The scleral lens, on the other hand, is larger in diameter and spreads its weight over a much greater, less sensitive area so that when you blink, the eyelid doesn’t catch the edge of the lens. Moreover, because the lens vaults over the bulging cornea, it protects the cornea from any abrasion caused by blinking or external irritants. Furthermore, the scleral lens is made up of highly oxygen permeable materials and provides a soothing bath of artificial tears that refresh the ocular surface.
2) Scleral Lenses Offer Improved Vision
Patients with keratoconus have a clearer vision with scleral lenses than with glasses. With glasses, patients usually see 20/200, whereas with scleral lenses their vision typically improves to 20/30 or even 20/20. Furthermore, because the lenses sit firmly on the eye, they offer more stable vision than traditional lenses. The scleral lens not only offers comfort but also improves vision acuity.
What Changes Will I Notice with Scleral Lenses?
Once you have been properly fitted for scleral lenses, you can expect to gradually see improvements in clarity, color and detailed contrast between multiple images and objects within your visual field. The comfort you’ll experience will enable you to wear your custom-made scleral lenses all day long so that you can keep doing all the things you enjoy – but with better vision.
Should I See An Eye Doctor Specialized in Fitting Keratoconus Patients with Scleral Lenses?
If you are interested in seeing whether scleral lenses are right for you, make sure that the eye doctor you visit has the knowledge and experience required to correctly fit the lenses on patients with keratoconus. Scleral lenses require precise customization, and every patient’s case of keratoconus varies in degrees of severity and corneal measurements.
To check if you are a good candidate for scleral lenses, contact us at The The Specialty Contact Lens Center At Diamond Vision. Our staff has the expertise in fitting specialty contact lenses, and serve patients from Long Island, Five Towns, Hempstead, Nassua County and throughout New York.
Call or Book Online and Regain Your Quality of Life.
“I loved my visit from start to finish. The The Specialty Contact Lens Center At Diamond Vision staff is friendly, caring, and knowledgeable. The eye exam that I had for keratoconus was incredibly thorough and Dr. Shane Galan explained all the results very clearly. He fitted me for scleral lenses, and now my eyes feel so comfortable that I frequently forget that I’m wearing contact lenses.“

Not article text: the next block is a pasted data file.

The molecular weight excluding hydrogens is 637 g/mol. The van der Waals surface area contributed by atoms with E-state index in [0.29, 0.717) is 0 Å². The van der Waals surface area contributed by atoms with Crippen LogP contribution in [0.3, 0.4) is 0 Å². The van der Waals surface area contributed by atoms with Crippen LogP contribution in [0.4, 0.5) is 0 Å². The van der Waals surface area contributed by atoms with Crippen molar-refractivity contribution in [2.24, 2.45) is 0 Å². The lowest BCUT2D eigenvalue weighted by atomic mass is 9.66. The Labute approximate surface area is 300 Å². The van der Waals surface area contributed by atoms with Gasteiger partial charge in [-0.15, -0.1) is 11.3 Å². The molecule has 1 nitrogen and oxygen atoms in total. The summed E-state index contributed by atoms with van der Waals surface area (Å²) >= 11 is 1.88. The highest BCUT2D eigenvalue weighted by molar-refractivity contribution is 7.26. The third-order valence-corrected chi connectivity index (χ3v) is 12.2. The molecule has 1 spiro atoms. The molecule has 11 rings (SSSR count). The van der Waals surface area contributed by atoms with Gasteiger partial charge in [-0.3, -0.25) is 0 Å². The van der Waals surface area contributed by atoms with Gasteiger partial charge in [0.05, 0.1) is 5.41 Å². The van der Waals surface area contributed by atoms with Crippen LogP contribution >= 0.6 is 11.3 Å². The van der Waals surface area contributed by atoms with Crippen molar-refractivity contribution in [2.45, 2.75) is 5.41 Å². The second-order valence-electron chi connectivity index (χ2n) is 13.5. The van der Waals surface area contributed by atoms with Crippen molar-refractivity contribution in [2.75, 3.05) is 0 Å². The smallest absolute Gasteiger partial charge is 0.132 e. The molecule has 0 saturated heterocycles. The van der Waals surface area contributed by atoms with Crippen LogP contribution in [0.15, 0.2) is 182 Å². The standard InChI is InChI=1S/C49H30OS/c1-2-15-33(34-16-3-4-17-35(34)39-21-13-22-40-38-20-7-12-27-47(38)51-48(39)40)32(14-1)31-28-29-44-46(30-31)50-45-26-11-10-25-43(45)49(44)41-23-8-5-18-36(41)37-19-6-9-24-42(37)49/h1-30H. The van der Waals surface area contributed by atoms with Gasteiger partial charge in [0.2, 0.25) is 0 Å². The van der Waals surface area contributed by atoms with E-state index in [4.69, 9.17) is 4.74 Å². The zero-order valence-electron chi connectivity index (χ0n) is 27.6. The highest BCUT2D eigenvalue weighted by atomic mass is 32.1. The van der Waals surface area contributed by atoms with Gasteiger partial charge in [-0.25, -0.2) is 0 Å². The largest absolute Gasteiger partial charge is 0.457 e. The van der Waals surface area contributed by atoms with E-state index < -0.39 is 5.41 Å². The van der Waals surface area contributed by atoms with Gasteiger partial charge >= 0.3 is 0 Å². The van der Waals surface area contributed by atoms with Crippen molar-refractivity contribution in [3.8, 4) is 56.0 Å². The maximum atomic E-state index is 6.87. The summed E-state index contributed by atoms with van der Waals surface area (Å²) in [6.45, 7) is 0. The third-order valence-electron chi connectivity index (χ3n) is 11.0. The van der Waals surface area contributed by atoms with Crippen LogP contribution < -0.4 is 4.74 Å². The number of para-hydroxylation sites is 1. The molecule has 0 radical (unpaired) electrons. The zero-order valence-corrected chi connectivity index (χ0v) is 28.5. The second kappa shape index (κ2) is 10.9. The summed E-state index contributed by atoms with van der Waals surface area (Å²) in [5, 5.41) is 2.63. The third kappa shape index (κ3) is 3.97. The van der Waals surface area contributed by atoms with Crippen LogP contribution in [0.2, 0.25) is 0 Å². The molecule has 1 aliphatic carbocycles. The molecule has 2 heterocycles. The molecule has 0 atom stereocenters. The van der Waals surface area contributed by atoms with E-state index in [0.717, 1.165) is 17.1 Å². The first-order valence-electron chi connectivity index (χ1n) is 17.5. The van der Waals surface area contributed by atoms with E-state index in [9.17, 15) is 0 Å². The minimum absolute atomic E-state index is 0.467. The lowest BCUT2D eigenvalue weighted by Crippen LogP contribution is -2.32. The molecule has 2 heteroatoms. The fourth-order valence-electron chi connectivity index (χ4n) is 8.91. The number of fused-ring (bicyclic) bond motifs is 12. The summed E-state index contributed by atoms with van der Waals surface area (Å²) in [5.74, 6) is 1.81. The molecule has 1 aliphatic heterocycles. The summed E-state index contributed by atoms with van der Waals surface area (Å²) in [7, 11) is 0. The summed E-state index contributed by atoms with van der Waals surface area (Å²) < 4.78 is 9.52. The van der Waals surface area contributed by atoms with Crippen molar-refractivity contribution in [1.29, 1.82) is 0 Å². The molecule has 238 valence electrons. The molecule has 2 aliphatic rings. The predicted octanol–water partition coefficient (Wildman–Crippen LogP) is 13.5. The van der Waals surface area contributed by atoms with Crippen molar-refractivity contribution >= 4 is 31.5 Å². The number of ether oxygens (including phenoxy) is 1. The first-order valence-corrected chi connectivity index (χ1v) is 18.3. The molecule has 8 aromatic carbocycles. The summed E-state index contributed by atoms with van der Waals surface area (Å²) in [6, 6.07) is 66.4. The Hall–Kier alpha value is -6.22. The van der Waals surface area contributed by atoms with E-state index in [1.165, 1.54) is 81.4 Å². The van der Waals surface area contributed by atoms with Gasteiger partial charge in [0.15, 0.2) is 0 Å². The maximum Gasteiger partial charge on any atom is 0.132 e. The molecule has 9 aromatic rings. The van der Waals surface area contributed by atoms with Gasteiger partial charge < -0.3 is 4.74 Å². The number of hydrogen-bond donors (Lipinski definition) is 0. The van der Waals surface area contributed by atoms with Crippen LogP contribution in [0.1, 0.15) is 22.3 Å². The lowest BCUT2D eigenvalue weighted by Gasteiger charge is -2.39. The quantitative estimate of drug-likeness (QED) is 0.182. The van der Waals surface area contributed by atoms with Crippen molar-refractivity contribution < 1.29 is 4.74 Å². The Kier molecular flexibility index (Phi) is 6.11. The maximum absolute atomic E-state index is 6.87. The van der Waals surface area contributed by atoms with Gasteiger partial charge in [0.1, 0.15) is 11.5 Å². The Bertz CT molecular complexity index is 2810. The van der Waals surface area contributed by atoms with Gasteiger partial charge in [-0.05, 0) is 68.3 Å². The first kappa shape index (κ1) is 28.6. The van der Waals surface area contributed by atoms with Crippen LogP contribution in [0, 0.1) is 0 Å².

Ariela Gordon‐Shaag, Michel Millodot, Igor Kaiserman, Tzahi Sela, Guy Barnett Itzhaki, Yaffa Zerbib, Efrat Matityahu, Shira Shkedi, Svetlana Miroshnichenko and Einat Shneor, Risk factors for keratoconus in Israel: a case–control study, Ophthalmic and Physiological Optics, 35, 6, (673-681), (2015).
Corneal Collagen Cross-Linking for Keratoconus
Corneal collagen cross-linking (CXL) is currently the only treatment that may slow down the progression of keratoconus. It is a minimally invasive procedure to strengthen corneal tissue and stabilize the cornea’s shape.
If you have been diagnosed with keratoconus, or if you are concerned that your condition might be deteriorating, contact Dr. Shane Galan at The Specialty Contact Lens Center At Diamond Vision to evaluate whether CXL is the best option for you.
What Is Corneal Collagen Cross-Linking?
Corneal collagen cross-linking is a surgical procedure performed by a corneal specialist or ophthalmologist to stabilize the shape and firmness of the cornea. By applying riboflavin (vitamin B2) eye drops and ultraviolet light, the surgical treatment promotes the building of new collagen fiber links within the cornea. In many cases, it helps prevent the need for a corneal transplant.
Collagen plays a vital role in creating and maintaining the smooth round shape of the eye’s surface. The tightness of the woven collagen fibers determines the strength of the corneal tissue. A weak cornea is prone to deformation, causing keratoconus to progress.
CXL is also effective in treating corneal ulcers in cases where topical antibiotics did not produce results. Several other corneal infections have also successfully been treated with CXL.
Your Optometrist Prepares You for CXL
A few steps need to be taken before you undergo corneal collagen cross-linking. Dr. Shane Galan can assess whether you are a candidate and get you ready for the surgical procedure.
1) We’ll Evaluate If You Need CXL
At The Specialty Contact Lens Center At Diamond Vision, we will inquire into your patient history to determine whether any previous eye surgeries might prevent you from undergoing CXL. We will also examine several other factors, such as keratoconus progression and corneal thickness. In case you have dry eye, this needs to be treated appropriately before scheduling the CXL procedure.
2) Connecting You With The Right Surgeon
Following your eye exam and the evaluation of your suitability for CXL, we will connect you with an ophthalmologist to schedule the actual procedure. We at The Specialty Contact Lens Center At Diamond Vision work with the finest corneal specialists in the area because we want you to be in good hands.